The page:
What are Live Cultures?
What are they?
‘Live cultures’ or ‘active cultures’ refer to the microorganisms found in foods such as yoghurt that may be beneficial for human health. The term ‘live cultures’ is currently interchangeable with ‘probiotics’ but due to recent European legislation (the Nutrition & Health Claims regulation states that the word ‘probiotics’ is a health claim which should only be used in particular circumstances after 2012) there has been a tendency to move towards the term ‘live cultures’ to describe these microorganisms. Examples of live cultures include Lactobacillus acidophilus or Lactobacillus bulgaricus.
What are they not?
- Live cultures are not a bad thing (even though they may sound scary.)
- Live cultures are not any sort of real-time performances promising to enhance your intellectual understanding of the arts.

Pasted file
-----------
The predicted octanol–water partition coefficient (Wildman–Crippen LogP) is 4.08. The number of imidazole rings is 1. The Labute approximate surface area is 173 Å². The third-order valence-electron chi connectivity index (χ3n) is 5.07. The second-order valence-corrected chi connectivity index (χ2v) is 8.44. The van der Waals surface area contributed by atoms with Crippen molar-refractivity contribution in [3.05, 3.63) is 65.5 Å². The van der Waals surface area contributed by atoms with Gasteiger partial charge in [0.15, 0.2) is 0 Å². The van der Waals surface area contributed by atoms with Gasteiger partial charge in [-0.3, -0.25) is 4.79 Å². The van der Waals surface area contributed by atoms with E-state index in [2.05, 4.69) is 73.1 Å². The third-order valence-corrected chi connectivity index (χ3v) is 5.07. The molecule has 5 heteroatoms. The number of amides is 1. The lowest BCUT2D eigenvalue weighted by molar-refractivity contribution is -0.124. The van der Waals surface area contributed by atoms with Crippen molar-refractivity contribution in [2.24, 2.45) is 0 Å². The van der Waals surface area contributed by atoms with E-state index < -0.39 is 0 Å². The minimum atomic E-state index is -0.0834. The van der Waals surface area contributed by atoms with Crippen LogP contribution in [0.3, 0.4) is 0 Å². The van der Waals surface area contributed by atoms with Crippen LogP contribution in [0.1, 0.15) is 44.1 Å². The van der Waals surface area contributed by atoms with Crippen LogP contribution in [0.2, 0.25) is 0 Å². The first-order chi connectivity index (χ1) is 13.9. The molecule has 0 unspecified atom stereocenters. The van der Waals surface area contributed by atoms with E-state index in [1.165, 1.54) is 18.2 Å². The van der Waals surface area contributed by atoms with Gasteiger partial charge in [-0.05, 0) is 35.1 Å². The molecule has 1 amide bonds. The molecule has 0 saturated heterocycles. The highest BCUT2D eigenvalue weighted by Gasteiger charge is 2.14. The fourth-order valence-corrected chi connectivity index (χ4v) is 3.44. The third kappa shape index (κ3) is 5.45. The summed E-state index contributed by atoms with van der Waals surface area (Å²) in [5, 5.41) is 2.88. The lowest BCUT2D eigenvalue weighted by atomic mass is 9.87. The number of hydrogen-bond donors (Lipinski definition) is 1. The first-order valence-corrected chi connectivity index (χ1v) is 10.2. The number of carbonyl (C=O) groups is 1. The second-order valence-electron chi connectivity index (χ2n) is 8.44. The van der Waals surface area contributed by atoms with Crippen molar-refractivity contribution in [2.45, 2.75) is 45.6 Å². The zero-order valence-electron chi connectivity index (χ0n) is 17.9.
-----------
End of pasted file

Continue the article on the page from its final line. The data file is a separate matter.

Are live cultures always bacterial?
No. It is also possible to have active cultures of beneficial yeasts, for example Saccharomyces boulardii.
Are they the same thing as dairy or yoghurt?
Not quite. Yoghurts will always contain live cultures (to different extents, according to various factors including pasteurisation, whether or not live cultures have been added for nutritional value, and so on), and interestingly, it is the live bacterial cultures which help to convert milk into yoghurt. However live cultures can also be found in other foods such as sauerkraut, and they may be extracted from dairy and cultivated and multiplied to make a live cultures (more commonly referred to as 'probiotic') supplement.
Does OptiBac Probiotics do live cultures?
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